Diabetes mellitus is a group of metabolic diseases characterized by chronic hyperglycemia resulting from defects in insulin secretion, insulin action, or both. These defects are caused by the disruption in the signal transduction system at the level of insulin receptors and/or effector enzymes or genes. Diabetes mellitus is classified into type-1, type-2, gestational diabetes, and maturity-onset diabetes of the young (MODY). Type-1 diabetes mellitus (T1DM) is caused by an autoimmune loss of beta cells in the pancreas resulting in severely decreased production or complete lack of insulin. The primary mechanism of developing type-2 diabetes mellitus (T2DM) is low insulin levels and/or insulin resistance of target tissues. Type-2 diabetes has a genetic predisposition with increased free radicals, oxidative stress, and many metabolic stressors being implicated in its pathophysiology. By far, central obesity is the most common risk factor in the development of type-2 diabetes, causing insulin resistance due to excessive adipose tissue . To achieve reasonable metabolic control in diabetes, a combination of lifestyle modification and pharmacological treatment is necessary. Achieving near-normal glycated hemoglobin significantly decreases the risk of macrovascular and microvascular complications. The latest advances in medicine offer various treatment options for T2DM, including both oral anti-diabetics and injectable insulin .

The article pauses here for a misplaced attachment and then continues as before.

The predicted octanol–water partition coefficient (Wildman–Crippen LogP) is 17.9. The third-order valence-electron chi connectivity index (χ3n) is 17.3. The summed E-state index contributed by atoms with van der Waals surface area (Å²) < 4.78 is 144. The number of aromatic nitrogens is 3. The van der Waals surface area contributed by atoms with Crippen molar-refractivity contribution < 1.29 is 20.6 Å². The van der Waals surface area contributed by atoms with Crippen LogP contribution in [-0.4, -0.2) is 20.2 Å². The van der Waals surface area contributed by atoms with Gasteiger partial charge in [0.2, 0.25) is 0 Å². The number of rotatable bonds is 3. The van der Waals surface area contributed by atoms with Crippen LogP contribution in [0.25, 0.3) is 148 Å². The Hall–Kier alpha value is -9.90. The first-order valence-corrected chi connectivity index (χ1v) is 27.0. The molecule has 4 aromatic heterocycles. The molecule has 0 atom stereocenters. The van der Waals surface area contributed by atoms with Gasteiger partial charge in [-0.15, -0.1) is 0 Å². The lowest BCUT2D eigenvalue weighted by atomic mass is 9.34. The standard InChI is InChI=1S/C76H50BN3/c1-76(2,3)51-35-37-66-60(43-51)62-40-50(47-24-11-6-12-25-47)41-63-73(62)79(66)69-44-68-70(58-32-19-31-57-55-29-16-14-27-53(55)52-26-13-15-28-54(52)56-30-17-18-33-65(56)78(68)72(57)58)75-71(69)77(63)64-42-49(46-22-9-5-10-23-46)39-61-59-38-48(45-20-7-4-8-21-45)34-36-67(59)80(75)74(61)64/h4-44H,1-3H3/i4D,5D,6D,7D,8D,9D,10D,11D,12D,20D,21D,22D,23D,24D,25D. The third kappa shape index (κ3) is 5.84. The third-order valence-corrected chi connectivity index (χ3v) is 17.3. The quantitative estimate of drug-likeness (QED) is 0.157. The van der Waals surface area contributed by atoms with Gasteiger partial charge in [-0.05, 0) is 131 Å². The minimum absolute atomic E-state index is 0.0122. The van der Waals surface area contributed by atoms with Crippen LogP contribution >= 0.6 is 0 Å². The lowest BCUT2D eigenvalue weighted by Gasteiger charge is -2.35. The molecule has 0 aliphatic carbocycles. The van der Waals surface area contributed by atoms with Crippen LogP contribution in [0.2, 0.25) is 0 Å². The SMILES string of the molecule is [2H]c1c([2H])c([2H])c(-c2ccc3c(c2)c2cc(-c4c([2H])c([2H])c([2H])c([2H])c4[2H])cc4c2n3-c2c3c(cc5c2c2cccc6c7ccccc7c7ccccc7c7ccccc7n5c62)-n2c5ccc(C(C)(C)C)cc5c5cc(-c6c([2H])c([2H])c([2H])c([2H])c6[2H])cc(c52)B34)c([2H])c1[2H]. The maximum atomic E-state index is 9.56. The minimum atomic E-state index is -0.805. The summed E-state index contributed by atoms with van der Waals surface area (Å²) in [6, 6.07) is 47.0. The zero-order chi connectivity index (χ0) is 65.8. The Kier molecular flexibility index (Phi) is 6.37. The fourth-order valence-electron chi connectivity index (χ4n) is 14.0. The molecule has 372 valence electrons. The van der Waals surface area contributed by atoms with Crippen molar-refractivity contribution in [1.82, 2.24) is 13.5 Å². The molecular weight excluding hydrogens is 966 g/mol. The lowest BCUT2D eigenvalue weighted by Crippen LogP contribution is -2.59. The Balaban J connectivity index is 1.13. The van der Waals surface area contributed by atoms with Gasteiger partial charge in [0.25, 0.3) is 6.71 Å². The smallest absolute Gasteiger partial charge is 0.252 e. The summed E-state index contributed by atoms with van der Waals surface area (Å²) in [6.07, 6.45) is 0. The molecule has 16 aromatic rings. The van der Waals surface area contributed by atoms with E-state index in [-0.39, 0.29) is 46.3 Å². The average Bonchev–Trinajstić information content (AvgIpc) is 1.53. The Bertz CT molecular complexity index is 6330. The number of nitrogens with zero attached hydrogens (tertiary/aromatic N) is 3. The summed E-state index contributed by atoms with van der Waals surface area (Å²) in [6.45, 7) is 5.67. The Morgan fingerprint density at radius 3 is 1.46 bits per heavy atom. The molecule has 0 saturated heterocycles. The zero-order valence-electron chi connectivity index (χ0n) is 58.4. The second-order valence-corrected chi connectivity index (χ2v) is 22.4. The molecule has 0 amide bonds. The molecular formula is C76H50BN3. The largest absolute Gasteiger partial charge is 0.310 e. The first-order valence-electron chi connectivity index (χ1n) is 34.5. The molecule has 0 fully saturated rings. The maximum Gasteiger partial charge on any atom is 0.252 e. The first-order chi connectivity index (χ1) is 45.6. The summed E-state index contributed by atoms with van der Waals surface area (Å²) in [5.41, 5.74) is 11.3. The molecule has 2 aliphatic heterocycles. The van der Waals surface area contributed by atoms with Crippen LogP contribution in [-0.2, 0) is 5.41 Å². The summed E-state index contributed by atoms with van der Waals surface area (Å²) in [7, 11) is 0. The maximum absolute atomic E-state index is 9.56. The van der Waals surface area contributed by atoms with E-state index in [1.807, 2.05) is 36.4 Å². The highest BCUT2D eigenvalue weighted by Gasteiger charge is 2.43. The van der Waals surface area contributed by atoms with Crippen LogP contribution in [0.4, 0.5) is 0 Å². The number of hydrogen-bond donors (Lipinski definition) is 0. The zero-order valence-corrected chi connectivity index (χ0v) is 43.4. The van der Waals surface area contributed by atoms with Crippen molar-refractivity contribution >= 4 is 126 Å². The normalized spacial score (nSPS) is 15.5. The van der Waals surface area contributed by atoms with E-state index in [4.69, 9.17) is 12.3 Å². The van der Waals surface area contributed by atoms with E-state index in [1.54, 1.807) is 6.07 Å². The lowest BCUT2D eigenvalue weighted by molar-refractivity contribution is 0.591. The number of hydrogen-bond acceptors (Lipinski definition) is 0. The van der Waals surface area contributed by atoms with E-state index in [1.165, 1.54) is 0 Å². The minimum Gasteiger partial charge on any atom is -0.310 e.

The human body's immune system is responsible for defense against foreign agents, microbes, and various chemical and physical agents. It has two fundamental lines of defense: innate immunity and adaptive immunity. Innate immunity is a rapid immune response with no immunologic memory. It provides protection by four types of barriers: anatomic (skin and mucous membrane), physiologic (temperature, low pH, and chemical mediators), endocytic and phagocytic, and inflammatory. Adaptive immunity is antigen-dependent and antigen-specific; it has the memory capacity, enabling the body to protect itself upon reintroducing that specific intrusive agent. The immune system can further be classified into cellular and humoral mechanisms. The cellular part includes antigen-presenting cells (APCs), antigen-specific cytotoxic T-cells, natural killer cells, dendritic cells, eosinophils, basophils, mast cells, macrophages, etc. Humoral immunity consists of antibodies, complement proteins, and antimicrobial peptides and works with its cellular counterpart, ensuring the body's defense against the invading agents .